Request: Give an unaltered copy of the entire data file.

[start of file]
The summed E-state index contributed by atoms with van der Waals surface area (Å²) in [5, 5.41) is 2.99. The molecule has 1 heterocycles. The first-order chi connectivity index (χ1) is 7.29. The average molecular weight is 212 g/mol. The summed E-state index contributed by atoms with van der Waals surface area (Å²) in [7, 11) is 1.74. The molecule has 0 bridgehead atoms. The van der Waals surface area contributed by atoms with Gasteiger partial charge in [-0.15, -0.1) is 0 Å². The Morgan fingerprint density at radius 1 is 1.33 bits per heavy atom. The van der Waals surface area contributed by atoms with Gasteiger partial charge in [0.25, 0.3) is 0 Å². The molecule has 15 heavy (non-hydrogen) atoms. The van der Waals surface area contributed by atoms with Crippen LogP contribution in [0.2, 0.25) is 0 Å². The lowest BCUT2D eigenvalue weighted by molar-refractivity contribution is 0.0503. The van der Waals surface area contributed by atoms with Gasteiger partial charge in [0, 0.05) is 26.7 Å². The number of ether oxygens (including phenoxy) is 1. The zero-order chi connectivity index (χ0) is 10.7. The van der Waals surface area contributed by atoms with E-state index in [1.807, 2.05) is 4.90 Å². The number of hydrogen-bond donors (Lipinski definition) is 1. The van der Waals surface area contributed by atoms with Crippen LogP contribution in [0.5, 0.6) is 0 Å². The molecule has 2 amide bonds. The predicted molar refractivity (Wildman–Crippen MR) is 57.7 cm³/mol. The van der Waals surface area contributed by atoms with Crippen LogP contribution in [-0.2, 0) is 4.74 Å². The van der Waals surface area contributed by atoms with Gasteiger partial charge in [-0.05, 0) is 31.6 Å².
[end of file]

The summed E-state index contributed by atoms with van der Waals surface area (Å²) in [5, 5.41) is 2.99. The molecule has 1 heterocycles. The first-order chi connectivity index (χ1) is 7.29. The average molecular weight is 212 g/mol. The summed E-state index contributed by atoms with van der Waals surface area (Å²) in [7, 11) is 1.74. The molecule has 0 bridgehead atoms. The van der Waals surface area contributed by atoms with Gasteiger partial charge in [-0.15, -0.1) is 0 Å². The Morgan fingerprint density at radius 1 is 1.33 bits per heavy atom. The van der Waals surface area contributed by atoms with Gasteiger partial charge in [0.25, 0.3) is 0 Å². The molecule has 15 heavy (non-hydrogen) atoms. The van der Waals surface area contributed by atoms with Crippen LogP contribution in [0.2, 0.25) is 0 Å². The lowest BCUT2D eigenvalue weighted by molar-refractivity contribution is 0.0503. The van der Waals surface area contributed by atoms with Gasteiger partial charge in [0, 0.05) is 26.7 Å². The number of ether oxygens (including phenoxy) is 1. The zero-order chi connectivity index (χ0) is 10.7. The van der Waals surface area contributed by atoms with E-state index in [1.807, 2.05) is 4.90 Å². The number of hydrogen-bond donors (Lipinski definition) is 1. The van der Waals surface area contributed by atoms with Crippen LogP contribution in [0.5, 0.6) is 0 Å². The molecule has 2 amide bonds. The predicted molar refractivity (Wildman–Crippen MR) is 57.7 cm³/mol. The van der Waals surface area contributed by atoms with Crippen LogP contribution in [-0.2, 0) is 4.74 Å². The van der Waals surface area contributed by atoms with Gasteiger partial charge in [-0.05, 0) is 31.6 Å².